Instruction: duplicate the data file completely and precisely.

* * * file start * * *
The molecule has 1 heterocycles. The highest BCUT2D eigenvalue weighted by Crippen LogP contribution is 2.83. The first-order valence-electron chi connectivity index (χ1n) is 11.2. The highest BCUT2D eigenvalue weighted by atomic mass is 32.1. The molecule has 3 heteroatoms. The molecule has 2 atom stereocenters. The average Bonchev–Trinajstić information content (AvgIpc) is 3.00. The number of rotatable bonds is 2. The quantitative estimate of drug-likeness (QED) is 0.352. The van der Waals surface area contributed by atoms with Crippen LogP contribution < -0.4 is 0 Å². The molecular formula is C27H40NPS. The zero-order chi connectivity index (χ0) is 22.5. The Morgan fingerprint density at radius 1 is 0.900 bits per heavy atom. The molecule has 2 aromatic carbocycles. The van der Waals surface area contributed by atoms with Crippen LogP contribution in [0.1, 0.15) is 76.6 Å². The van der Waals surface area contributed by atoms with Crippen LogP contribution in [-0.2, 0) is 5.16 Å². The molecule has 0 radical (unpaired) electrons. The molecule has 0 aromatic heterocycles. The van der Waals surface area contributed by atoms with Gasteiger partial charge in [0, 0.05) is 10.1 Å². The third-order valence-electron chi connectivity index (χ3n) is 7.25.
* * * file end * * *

The molecule has 1 heterocycles. The highest BCUT2D eigenvalue weighted by Crippen LogP contribution is 2.83. The first-order valence-electron chi connectivity index (χ1n) is 11.2. The highest BCUT2D eigenvalue weighted by atomic mass is 32.1. The molecule has 3 heteroatoms. The molecule has 2 atom stereocenters. The average Bonchev–Trinajstić information content (AvgIpc) is 3.00. The number of rotatable bonds is 2. The quantitative estimate of drug-likeness (QED) is 0.352. The van der Waals surface area contributed by atoms with Crippen LogP contribution < -0.4 is 0 Å². The molecular formula is C27H40NPS. The zero-order chi connectivity index (χ0) is 22.5. The Morgan fingerprint density at radius 1 is 0.900 bits per heavy atom. The molecule has 2 aromatic carbocycles. The van der Waals surface area contributed by atoms with Crippen LogP contribution in [0.1, 0.15) is 76.6 Å². The van der Waals surface area contributed by atoms with Crippen LogP contribution in [-0.2, 0) is 5.16 Å². The molecule has 0 radical (unpaired) electrons. The molecule has 0 aromatic heterocycles. The van der Waals surface area contributed by atoms with Gasteiger partial charge in [0, 0.05) is 10.1 Å². The third-order valence-electron chi connectivity index (χ3n) is 7.25.